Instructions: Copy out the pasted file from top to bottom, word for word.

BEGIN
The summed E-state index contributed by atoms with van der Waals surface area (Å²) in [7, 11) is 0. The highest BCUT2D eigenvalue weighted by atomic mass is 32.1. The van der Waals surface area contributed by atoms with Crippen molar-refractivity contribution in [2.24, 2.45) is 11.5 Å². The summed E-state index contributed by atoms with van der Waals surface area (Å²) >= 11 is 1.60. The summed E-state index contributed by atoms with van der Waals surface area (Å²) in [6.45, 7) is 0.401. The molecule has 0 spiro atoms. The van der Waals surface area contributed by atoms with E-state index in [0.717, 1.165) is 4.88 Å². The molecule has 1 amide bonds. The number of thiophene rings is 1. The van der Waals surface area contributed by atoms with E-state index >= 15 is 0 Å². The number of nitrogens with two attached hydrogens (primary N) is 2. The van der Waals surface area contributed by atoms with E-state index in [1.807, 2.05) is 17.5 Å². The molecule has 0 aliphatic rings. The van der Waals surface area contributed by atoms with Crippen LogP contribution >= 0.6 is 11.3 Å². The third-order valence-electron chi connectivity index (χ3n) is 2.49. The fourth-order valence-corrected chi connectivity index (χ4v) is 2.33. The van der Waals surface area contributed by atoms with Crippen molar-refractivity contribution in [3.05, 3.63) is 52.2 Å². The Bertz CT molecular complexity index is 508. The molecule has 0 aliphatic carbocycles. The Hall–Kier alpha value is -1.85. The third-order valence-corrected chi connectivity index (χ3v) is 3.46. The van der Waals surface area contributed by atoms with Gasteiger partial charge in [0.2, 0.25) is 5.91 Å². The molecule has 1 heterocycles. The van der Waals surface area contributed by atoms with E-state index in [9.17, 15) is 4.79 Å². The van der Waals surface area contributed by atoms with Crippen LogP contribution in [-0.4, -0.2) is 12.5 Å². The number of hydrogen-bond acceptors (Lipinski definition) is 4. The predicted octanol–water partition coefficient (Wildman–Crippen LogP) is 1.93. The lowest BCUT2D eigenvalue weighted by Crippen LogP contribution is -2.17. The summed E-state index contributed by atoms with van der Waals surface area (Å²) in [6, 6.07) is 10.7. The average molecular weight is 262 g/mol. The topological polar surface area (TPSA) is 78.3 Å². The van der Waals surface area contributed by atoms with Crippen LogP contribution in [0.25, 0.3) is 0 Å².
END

The summed E-state index contributed by atoms with van der Waals surface area (Å²) in [7, 11) is 0. The highest BCUT2D eigenvalue weighted by atomic mass is 32.1. The van der Waals surface area contributed by atoms with Crippen molar-refractivity contribution in [2.24, 2.45) is 11.5 Å². The summed E-state index contributed by atoms with van der Waals surface area (Å²) >= 11 is 1.60. The summed E-state index contributed by atoms with van der Waals surface area (Å²) in [6.45, 7) is 0.401. The molecule has 0 spiro atoms. The van der Waals surface area contributed by atoms with E-state index in [0.717, 1.165) is 4.88 Å². The molecule has 1 amide bonds. The number of thiophene rings is 1. The van der Waals surface area contributed by atoms with E-state index >= 15 is 0 Å². The number of nitrogens with two attached hydrogens (primary N) is 2. The van der Waals surface area contributed by atoms with E-state index in [1.807, 2.05) is 17.5 Å². The molecule has 0 aliphatic rings. The van der Waals surface area contributed by atoms with Crippen LogP contribution >= 0.6 is 11.3 Å². The third-order valence-electron chi connectivity index (χ3n) is 2.49. The fourth-order valence-corrected chi connectivity index (χ4v) is 2.33. The van der Waals surface area contributed by atoms with Crippen molar-refractivity contribution in [3.05, 3.63) is 52.2 Å². The Bertz CT molecular complexity index is 508. The molecule has 0 aliphatic carbocycles. The Hall–Kier alpha value is -1.85. The third-order valence-corrected chi connectivity index (χ3v) is 3.46. The van der Waals surface area contributed by atoms with Gasteiger partial charge in [0.2, 0.25) is 5.91 Å². The molecule has 1 heterocycles. The van der Waals surface area contributed by atoms with E-state index in [9.17, 15) is 4.79 Å². The van der Waals surface area contributed by atoms with Crippen LogP contribution in [-0.4, -0.2) is 12.5 Å². The number of hydrogen-bond acceptors (Lipinski definition) is 4. The predicted octanol–water partition coefficient (Wildman–Crippen LogP) is 1.93. The lowest BCUT2D eigenvalue weighted by Crippen LogP contribution is -2.17. The summed E-state index contributed by atoms with van der Waals surface area (Å²) in [6, 6.07) is 10.7. The average molecular weight is 262 g/mol. The topological polar surface area (TPSA) is 78.3 Å². The van der Waals surface area contributed by atoms with Crippen LogP contribution in [0.25, 0.3) is 0 Å².